|Voices from Africa - Issue No. 10 - NGO Responses to HIV/AIDS (NGLS, 2001, 121 p.)|
AIDS has become a global crisis that threatens to reverse a generation of accomplishments in human development. And AIDS has fundamentally threatened human security. More than exclusively a health crisis, today AIDS is an emergency that affects many areas at once: health, development, the economy, education and humanitarian work.
Reducing HIV transmission, achieving good care standards, and helping to alleviate the impact of the epidemic have become possible and affordable.
But for every success story, there are far too many countries where urgently needed prevention and care have been blunted by denial, social stigma, insufficient resources, and a lack of political will. Pushing back the epidemics spread continues to require inspired leadership.
That leadership has come from government officials, religious leaders and international celebrities, as well as from the courageous battles of everyday people: the workers, students, activists and elders whose leadership is essential if change is to be achieved.
Yet leadership efforts will only succeed if sufficient resources are set aside to guarantee basic survival and future development. It is difficult for leaders to lead when economies are being devastated, if people are being forced to compromise their health and well-being to survive, or if government offices, education systems and organizations of civil society lose staff to the disease as quickly as they are trained. For leadership to work, the proper conditions must be created.
This presupposes collaboration at a new, more intense level, notably through mechanisms such as the International Partnership against AIDS in Africa. This coalition was born of the understanding that, in isolation, none of its constituencies - neither governments, nor civil society, nor the various national and international organizations working against AIDS in Africa - will succeed in turning the epidemic around. Instead, a coalition or partnership approach promises to magnify the contribution of all partners, while giving a clear leadership role to African governments.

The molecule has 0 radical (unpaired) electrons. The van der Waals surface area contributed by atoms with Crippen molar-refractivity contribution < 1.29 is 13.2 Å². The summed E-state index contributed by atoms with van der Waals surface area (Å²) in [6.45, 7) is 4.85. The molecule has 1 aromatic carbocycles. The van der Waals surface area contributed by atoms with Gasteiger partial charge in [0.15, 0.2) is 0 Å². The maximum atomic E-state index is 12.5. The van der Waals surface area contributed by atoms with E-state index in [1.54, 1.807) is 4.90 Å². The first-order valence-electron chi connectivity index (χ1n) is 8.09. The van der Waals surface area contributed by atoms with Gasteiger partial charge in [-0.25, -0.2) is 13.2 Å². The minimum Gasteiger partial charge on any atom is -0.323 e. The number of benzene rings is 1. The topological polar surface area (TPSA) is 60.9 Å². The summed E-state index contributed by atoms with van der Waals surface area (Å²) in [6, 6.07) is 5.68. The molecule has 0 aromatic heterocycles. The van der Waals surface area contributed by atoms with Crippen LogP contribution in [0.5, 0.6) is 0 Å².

Civil society in Africa plays a pivotal role in this partnership and in the broader response to AIDS. For years and in many countries on the continent, governments inability to tackle HIV - whether through lack of resources or commitment - has prompted NGOs to step in and take up the provision of HIV and AIDS services. This edition of Voices From Africa is replete with such examples. They range from the experiences of small local groups to the programmes and projects of international networks, made up of Africans from all regions who work on a daily basis with those infected or affected by HIV. They paint with their testimonies a poignant picture of the harsh battles they wage in everyday life - whether fighting ignorance and stigma, searching for scarce resources, or seeking support and commitment beyond their own. Without these and thousands of similar groups, the battle against AIDS would surely be a losing one.
NGLS has been publishing its Voices From Africa series for the best part of a decade now. Written entirely by African activists, practitioners and professionals, the series is designed to provide an opportunity for Africans to share their work, concerns, ideas and views with an international readership and help shape a more positive and balanced picture of African realities. This, the tenth in the series, focuses on the theme of HIV/AIDS in Africa and has been prepared to be made available for the Special Session of the UN General Assembly on AIDS in New York in June 2001. In providing an opportunity for African AIDS activists to share their experience, we very much hope that this edition of Voices From Africa, brought to life by close collaboration between the Joint United Nations Programme on HIV/AIDS (UNAIDS) and NGLS, will provide inspiration and hope, and contribute to strengthening the response to the HIV/AIDS epidemic in Africa and elsewhere.